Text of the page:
The instrument cluster simulator (ICSim) is one of the most useful tools to come out of Open Garages, a group that fosters open collaboration between mechanics, performance tuners, and security researchers. ICSim is a software utility designed to produce a few key CAN signals in order to provide a lot of seemingly “normal” background CAN noise—essentially, it’s designed to let you practice CAN bus reversing without having to tinker around with your car. (ICSim is Linux only because it relies on the virtual CAN devices.) The methods you’ll learn playing with ICSim will directly translate to your target vehicles. ICSim was designed as a safe way to familiarize yourself with CAN reversing so that the transition to an actual vehicle is as seamless as possible.
Setting Up the ICSim
Grab the source code for the ICSim from https://github.com/zombieCraig/ ICSim and follow the README file supplied with the download to compile the software. Before you run ICSim, you should find a sample script in the README called setup_vcan.sh that you can run to set up a vcan0 interface for the ICSim to use. ICSim comes with two components, icsim and controls, which talk to each other over a CAN bus. To use ICSim, first load the instrument cluster to the vcan device like this:
/* Your code... */$ ./icsim vcan0
In response, you should see the ICSim instrument cluster with turn signals, a speedometer, and a picture of a car, which will be used to show the
car doors locking and unlocking .
The icsim application listens only for CAN signals, so when the ICSim first loads, you shouldn’t see any activity. In order to control the simulator,
load the CANBus Control Panel like this:
The screen looks like a game controller; in fact, you can plug in a USB
game controller, and it should be supported by ICSim.
You can use the controller to operate the ICSim in a method similar to driving a car using a gaming console, or you can control it by pressing the corresponding keys on your keyboard .
Lock (left shift), Unlock (right shift) This one requires you to press two buttons at once. Hold down the left shift and press a button (A, B, X, or Y) to lock corresponding door. Hold down the right shift and press one of the buttons to unlock a door. If you hold down left shift and then press right shift, it will unlock all the doors. If you hold down right shift and press left shift, you’ll lock all the doors. Make sure you can fit both the ICSim and the CANBus Control Panel on the same screen so that you can see how they influence each other. Then, select the control panel so that it’s ready to receive input. Play around with the controls to make sure that the ICSim is responding properly. If you don’t see a response to your controls, ensure that the ICSim control window is selected and active.
Reading CAN Bus Traffic on the ICSim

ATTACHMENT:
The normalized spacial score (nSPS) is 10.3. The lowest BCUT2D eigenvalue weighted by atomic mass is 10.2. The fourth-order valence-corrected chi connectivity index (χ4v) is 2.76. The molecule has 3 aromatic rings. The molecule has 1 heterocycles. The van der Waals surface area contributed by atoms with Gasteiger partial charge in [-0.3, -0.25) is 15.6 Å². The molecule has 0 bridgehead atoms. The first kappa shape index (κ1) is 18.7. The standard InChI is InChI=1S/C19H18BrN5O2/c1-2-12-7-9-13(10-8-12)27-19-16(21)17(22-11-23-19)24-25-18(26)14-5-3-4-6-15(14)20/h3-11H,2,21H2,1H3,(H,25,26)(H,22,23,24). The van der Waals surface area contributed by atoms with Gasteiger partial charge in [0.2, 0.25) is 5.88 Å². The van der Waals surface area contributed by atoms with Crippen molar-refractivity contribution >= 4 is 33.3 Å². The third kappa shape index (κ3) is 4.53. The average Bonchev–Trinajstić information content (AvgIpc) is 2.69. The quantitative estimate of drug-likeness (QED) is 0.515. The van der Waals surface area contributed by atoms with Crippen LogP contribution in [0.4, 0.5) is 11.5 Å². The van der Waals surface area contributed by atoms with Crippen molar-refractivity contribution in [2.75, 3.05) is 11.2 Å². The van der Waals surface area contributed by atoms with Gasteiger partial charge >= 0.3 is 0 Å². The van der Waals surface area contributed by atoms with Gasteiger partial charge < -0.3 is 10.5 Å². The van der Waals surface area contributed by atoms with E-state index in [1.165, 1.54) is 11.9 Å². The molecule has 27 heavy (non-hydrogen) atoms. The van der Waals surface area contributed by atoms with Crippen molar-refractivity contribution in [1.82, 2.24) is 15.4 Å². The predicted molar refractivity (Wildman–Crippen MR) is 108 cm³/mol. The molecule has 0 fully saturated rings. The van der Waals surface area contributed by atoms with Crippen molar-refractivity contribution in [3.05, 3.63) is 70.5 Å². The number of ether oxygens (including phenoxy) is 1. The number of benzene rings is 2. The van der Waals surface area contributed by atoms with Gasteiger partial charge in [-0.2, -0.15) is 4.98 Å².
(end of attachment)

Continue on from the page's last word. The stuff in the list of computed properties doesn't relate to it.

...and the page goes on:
When you’re sure everything is working, fire up your sniffer of choice and take a look at the CAN bus traffic, as shown in Figure 5-10. Try to identify which packets control the vehicle, and create scripts to control ICSim without using the control panel. Most of the changing data you see in is caused by a replay file of a real CAN bus. You’ll have to sort through the messages to determine the proper packets. All methods of replay and packet sending will work with ICSim, so you can validate your findings.
Changing the Difficulty of ICSim
One of the great things about ICSim is that you can challenge yourself by making it harder to find the target CAN traffic. ICSim supports four difficulty levels—0 through 3, with level 1 as the default. Level 0 is a super simple CAN packet that does the intended operation without any background noise, while level 3 randomizes all the bytes in the packet as well. To have the simulator choose different IDs and target byte positions, use ICSim’s randomize option:
$ ./icsim -r vcan0
Using CAN interface vcan0
This option prints a randomized seed value to the console screen. Pass this value into the CANBus Control Panel along with your choice
of difficulty level:
$ ./controls -s 745892371 -l 3 vcan1
You can replay or share a specific seed value as well. If you find one you like or if you want to race your friends to see who can decipher the packets first, launch ICSim with a set seed value like this:
$ ./icsim -s 745892371 vcan1 Next, launch the CANBus Control Panel using the same seed value to sync up the randomized control panel to the ICSim. If the seed values
aren’t the same, they won’t be able to communicate.
It may take you a while to locate the proper packets the first time using ICSim, but after a few passes, you should be able to quickly identify which packets are your targets.
Try to complete the following challenges in ICSim:
1. Create “hazard lights.” Make both turn signals blink at the same time.
2. Create a command that locks only the back two doors.
3. Set the speedometer as close as possible to 220 mph.